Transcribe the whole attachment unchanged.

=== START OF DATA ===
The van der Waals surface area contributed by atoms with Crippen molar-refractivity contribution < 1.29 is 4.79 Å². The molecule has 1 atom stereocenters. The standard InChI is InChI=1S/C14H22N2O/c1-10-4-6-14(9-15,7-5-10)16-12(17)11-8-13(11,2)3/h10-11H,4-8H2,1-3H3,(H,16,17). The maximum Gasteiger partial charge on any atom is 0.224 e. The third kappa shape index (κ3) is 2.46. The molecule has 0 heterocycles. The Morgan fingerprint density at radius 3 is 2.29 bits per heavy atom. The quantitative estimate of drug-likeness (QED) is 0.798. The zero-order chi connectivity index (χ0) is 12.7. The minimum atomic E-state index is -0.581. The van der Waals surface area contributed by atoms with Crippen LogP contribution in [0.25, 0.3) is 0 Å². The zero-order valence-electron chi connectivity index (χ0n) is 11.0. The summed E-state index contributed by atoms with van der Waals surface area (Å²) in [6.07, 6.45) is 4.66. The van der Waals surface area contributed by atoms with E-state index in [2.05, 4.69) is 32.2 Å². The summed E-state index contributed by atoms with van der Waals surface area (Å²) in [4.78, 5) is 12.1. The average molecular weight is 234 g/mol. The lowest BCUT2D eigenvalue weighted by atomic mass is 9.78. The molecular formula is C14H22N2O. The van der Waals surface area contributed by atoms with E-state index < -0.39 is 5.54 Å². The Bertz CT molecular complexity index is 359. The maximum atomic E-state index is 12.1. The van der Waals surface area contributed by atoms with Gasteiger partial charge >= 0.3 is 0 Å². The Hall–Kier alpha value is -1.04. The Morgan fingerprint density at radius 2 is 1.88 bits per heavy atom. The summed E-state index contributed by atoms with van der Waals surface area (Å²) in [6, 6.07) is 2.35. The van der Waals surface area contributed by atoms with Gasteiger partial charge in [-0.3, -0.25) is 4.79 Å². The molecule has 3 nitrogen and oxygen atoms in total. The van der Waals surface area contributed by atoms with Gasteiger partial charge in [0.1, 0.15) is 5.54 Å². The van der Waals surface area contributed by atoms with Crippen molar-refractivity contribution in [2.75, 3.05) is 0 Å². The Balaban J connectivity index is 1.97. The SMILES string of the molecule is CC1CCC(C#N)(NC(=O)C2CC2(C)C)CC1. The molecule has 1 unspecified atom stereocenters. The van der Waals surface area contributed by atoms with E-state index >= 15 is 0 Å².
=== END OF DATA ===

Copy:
The van der Waals surface area contributed by atoms with Crippen molar-refractivity contribution < 1.29 is 4.79 Å². The molecule has 1 atom stereocenters. The standard InChI is InChI=1S/C14H22N2O/c1-10-4-6-14(9-15,7-5-10)16-12(17)11-8-13(11,2)3/h10-11H,4-8H2,1-3H3,(H,16,17). The maximum Gasteiger partial charge on any atom is 0.224 e. The third kappa shape index (κ3) is 2.46. The molecule has 0 heterocycles. The Morgan fingerprint density at radius 3 is 2.29 bits per heavy atom. The quantitative estimate of drug-likeness (QED) is 0.798. The zero-order chi connectivity index (χ0) is 12.7. The minimum atomic E-state index is -0.581. The van der Waals surface area contributed by atoms with Crippen LogP contribution in [0.25, 0.3) is 0 Å². The zero-order valence-electron chi connectivity index (χ0n) is 11.0. The summed E-state index contributed by atoms with van der Waals surface area (Å²) in [6.07, 6.45) is 4.66. The van der Waals surface area contributed by atoms with E-state index in [2.05, 4.69) is 32.2 Å². The summed E-state index contributed by atoms with van der Waals surface area (Å²) in [4.78, 5) is 12.1. The average molecular weight is 234 g/mol. The lowest BCUT2D eigenvalue weighted by atomic mass is 9.78. The molecular formula is C14H22N2O. The van der Waals surface area contributed by atoms with E-state index < -0.39 is 5.54 Å². The Bertz CT molecular complexity index is 359. The maximum atomic E-state index is 12.1. The van der Waals surface area contributed by atoms with Gasteiger partial charge >= 0.3 is 0 Å². The Hall–Kier alpha value is -1.04. The Morgan fingerprint density at radius 2 is 1.88 bits per heavy atom. The summed E-state index contributed by atoms with van der Waals surface area (Å²) in [6, 6.07) is 2.35. The van der Waals surface area contributed by atoms with Gasteiger partial charge in [-0.3, -0.25) is 4.79 Å². The molecule has 3 nitrogen and oxygen atoms in total. The van der Waals surface area contributed by atoms with Gasteiger partial charge in [0.1, 0.15) is 5.54 Å². The van der Waals surface area contributed by atoms with Crippen molar-refractivity contribution in [2.75, 3.05) is 0 Å². The Balaban J connectivity index is 1.97. The SMILES string of the molecule is CC1CCC(C#N)(NC(=O)C2CC2(C)C)CC1. The molecule has 1 unspecified atom stereocenters. The van der Waals surface area contributed by atoms with E-state index >= 15 is 0 Å².